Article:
For enduring the basin I was rewarded with the Wind River Range. The winds were the most amazing mountains I’ve ever been in. Jagged, gnarly, raw peaks; the way mountains are supposed to look. This is also where we made our second rescue. This time it was a 66 year old nurse, Marnie, from CT who was on a solo backpacking trip. She had fallen and broken her wrist so she couldn’t carry her pack. Our plan was to backtrack to where a group of equestrians (horse people) were camped and ask them for help. They agreed to provide us with a horse and one man who would help us get Marnie to a trail junction that was ten miles from the nearest trailhead and road. From this point it would be up to Eric and me to get her out. That night we camped with the equestrians. In the morning we decided to have Eric hike ahead to see if he could catch Heesoo (another hiker we had been hiking on and off with) so we could split Marnie’s load three ways, instead of just two, for the last ten miles out of the wilderness. This left Marnie, the horse guy Mark, I think, the horse Zina, and me. Marnie was a very slow hiker so walking her out of the wilderness was not an option. So once we got Zina away from the other horses and settled down we put Marnie on her. This was no easy task and almost ended in Marnie falling right back off. Marnie was very uncomfortable on the horse, but regardless we made it about three miles down the trail before Marnie started complaining of being light headed and requested being let off the horse. We agreed and decided to take a break. Marnie walked about twenty yards towards a lake we intended to break at before needing to set down. I helped her back up to move her to the shade but she immediately had to sit back down. As soon as she sat down on a rock she lost consciousness and fell to the ground. This, of course, freaked me out a little. I got her up and she came to. I let her rest for fifteen minutes or so before trying to move her to the shade again. She made it about five steps and went unconscious again this time I caught her just in time to let her down gently. At this point, I didn’t know what to do. I let her rest for an hour or so and she wasn’t feeling any better, plus it was obvious the horse guy was anxious to get back to his people, and anyhow, putting her back on the horse in her condition wasn’t going to be an option. Taking all this into consideration, I decided to have the horse guy ride out to meet Eric and have him hike to the trail head to try and get help. We were a good twenty miles from the road so I figured all this would take a while. I set up Marnie’s tent for her, made her some oatmeal, and just let her rest. It was a long day and night and Marnie had other problems that I’m not going to go into here, but eventually about four in the morning a couple search and rescue guys showed up. They examined Marnie and quickly decided to call in a helicopter to evacuate her. It was all over by about seven in the morning but I still had a twenty mile hike to the trail head where I would hitch into town to meet Eric and resupply. I learned later that while I was stuck in the mountains taking care of Marnie, Eric spent the evening hanging out at the command post with a super good looking lady deputy sheriff. I think, if there’s a next time, I’ll insist that I be the one to hike out for help.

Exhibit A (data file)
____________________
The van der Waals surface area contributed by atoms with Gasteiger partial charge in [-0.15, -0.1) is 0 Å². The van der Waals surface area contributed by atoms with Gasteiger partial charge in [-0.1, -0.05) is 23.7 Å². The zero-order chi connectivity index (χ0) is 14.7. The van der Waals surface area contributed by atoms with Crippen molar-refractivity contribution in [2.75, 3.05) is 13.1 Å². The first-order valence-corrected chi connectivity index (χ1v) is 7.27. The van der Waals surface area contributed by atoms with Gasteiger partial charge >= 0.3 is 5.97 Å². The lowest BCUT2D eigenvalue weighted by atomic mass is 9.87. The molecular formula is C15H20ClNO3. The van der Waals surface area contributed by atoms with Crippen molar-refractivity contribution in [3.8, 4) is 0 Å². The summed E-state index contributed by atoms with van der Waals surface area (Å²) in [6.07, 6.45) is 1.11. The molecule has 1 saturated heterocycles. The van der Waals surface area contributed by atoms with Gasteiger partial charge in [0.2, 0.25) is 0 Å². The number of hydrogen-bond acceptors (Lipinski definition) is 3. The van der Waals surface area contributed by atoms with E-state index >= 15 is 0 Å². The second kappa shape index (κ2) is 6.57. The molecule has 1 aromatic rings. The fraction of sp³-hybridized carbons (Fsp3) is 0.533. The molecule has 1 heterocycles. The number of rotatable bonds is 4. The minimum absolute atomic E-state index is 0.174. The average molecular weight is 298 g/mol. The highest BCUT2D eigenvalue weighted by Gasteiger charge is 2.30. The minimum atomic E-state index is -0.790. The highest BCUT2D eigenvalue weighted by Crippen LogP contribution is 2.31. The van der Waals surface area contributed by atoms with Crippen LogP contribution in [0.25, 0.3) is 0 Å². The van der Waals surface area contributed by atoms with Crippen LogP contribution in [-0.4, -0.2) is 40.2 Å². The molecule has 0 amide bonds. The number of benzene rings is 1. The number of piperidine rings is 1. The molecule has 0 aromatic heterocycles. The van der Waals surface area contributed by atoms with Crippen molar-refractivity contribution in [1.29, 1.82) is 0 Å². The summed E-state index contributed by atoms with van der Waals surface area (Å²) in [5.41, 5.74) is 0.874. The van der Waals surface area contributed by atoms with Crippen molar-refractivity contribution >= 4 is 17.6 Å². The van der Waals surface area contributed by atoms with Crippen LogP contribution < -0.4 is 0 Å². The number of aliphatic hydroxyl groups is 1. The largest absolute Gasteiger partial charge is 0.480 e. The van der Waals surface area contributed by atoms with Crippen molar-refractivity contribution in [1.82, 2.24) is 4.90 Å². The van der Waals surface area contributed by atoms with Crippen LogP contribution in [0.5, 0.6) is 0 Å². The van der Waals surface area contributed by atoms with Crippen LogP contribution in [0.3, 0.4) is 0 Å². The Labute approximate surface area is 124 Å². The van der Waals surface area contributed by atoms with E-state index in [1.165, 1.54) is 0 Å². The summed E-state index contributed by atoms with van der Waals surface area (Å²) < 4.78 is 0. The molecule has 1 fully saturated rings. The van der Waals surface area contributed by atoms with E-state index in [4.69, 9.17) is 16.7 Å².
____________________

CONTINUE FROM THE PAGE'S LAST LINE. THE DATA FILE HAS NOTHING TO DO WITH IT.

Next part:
After the Winds, it was on to Yellowstone National Park. This wasn’t a great experience for me. I was expecting a safari like experience but all I ended up seeing was two deer. The worst part was I was suffering from a bad case of Guardia all the way through the park. I’m actually still dealing with lingering symptoms. The geothermal stuff was really neat though, and of course Old Faithfull.
Leaving WY I hiked into ID and then MT. The trail follows the continental divide, which in this area is the border between these two states so I’ve been back and forth between the two for a while now. Wild fires are always a concern of our out here and the other evening we hiked directly into one. We had just finished a long cross-country section and decided that going back was not an option so we figured we’d take our chances with the fire. Helicopters flying around with buckets along with a huge towering smoke column and high winds told us that we should take the situation seriously. Regardless, we moved ahead. As the smoke thickened we eventually ran into some fire fighters who told us that they had it under control. We followed them down to where they were parked and they hooked us up with a few MRE’s for dinner. It was evening, and not wanting to carry the heavy MRE’s we decided to camp right there. That night we were treated to a show that I will likely never forget. We had a huge view down into the burning forest. All night long the forest glowed with smoldering fires under a full moon. Occasionally, individual trees would go up like fire bombs. Some of these were so close that we could feel the heat they produced. This was all accented with the sounds of cracking, popping, and crashing of burning and falling trees. Apparently, the fire had been burning for three weeks and the forest service was just watching it and letting it do its thing. We were told that this forest was long overdue for a fire and desperately needed it.
It’s truly been an amazing adventure so far!

Posts: 7
Joined: Mon Oct 15, 2007 7:46 pm

Return to Hiker Talk

Who is online

Users browsing this forum: Bing [Bot] and 2 guests